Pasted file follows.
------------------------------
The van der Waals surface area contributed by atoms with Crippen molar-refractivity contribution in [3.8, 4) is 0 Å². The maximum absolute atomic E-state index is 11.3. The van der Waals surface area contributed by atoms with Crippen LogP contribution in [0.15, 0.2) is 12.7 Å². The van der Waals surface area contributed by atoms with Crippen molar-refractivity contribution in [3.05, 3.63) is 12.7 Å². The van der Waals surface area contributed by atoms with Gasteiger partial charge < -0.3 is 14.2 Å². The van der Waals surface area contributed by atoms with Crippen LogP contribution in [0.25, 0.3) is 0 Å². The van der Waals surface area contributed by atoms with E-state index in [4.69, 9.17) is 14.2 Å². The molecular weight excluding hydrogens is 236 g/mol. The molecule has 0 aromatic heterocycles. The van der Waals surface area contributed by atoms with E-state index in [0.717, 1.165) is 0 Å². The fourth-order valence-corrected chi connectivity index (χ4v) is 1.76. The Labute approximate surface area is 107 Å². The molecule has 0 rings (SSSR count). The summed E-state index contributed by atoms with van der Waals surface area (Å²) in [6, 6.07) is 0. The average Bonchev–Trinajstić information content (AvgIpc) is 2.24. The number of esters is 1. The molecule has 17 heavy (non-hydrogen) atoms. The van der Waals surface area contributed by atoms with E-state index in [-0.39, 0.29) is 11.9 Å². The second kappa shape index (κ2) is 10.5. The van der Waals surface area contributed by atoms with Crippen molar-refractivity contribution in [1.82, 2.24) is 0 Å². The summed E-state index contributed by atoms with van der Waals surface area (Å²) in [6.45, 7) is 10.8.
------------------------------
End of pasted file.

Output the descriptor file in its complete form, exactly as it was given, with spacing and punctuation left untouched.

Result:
The van der Waals surface area contributed by atoms with Crippen molar-refractivity contribution in [3.8, 4) is 0 Å². The maximum absolute atomic E-state index is 11.3. The van der Waals surface area contributed by atoms with Crippen LogP contribution in [0.15, 0.2) is 12.7 Å². The van der Waals surface area contributed by atoms with Crippen molar-refractivity contribution in [3.05, 3.63) is 12.7 Å². The van der Waals surface area contributed by atoms with Gasteiger partial charge < -0.3 is 14.2 Å². The van der Waals surface area contributed by atoms with Crippen LogP contribution in [0.25, 0.3) is 0 Å². The van der Waals surface area contributed by atoms with E-state index in [4.69, 9.17) is 14.2 Å². The molecular weight excluding hydrogens is 236 g/mol. The molecule has 0 aromatic heterocycles. The van der Waals surface area contributed by atoms with E-state index in [0.717, 1.165) is 0 Å². The fourth-order valence-corrected chi connectivity index (χ4v) is 1.76. The Labute approximate surface area is 107 Å². The molecule has 0 rings (SSSR count). The summed E-state index contributed by atoms with van der Waals surface area (Å²) in [6, 6.07) is 0. The average Bonchev–Trinajstić information content (AvgIpc) is 2.24. The number of esters is 1. The molecule has 17 heavy (non-hydrogen) atoms. The van der Waals surface area contributed by atoms with E-state index in [-0.39, 0.29) is 11.9 Å². The second kappa shape index (κ2) is 10.5. The van der Waals surface area contributed by atoms with Crippen molar-refractivity contribution in [1.82, 2.24) is 0 Å². The summed E-state index contributed by atoms with van der Waals surface area (Å²) in [6.45, 7) is 10.8.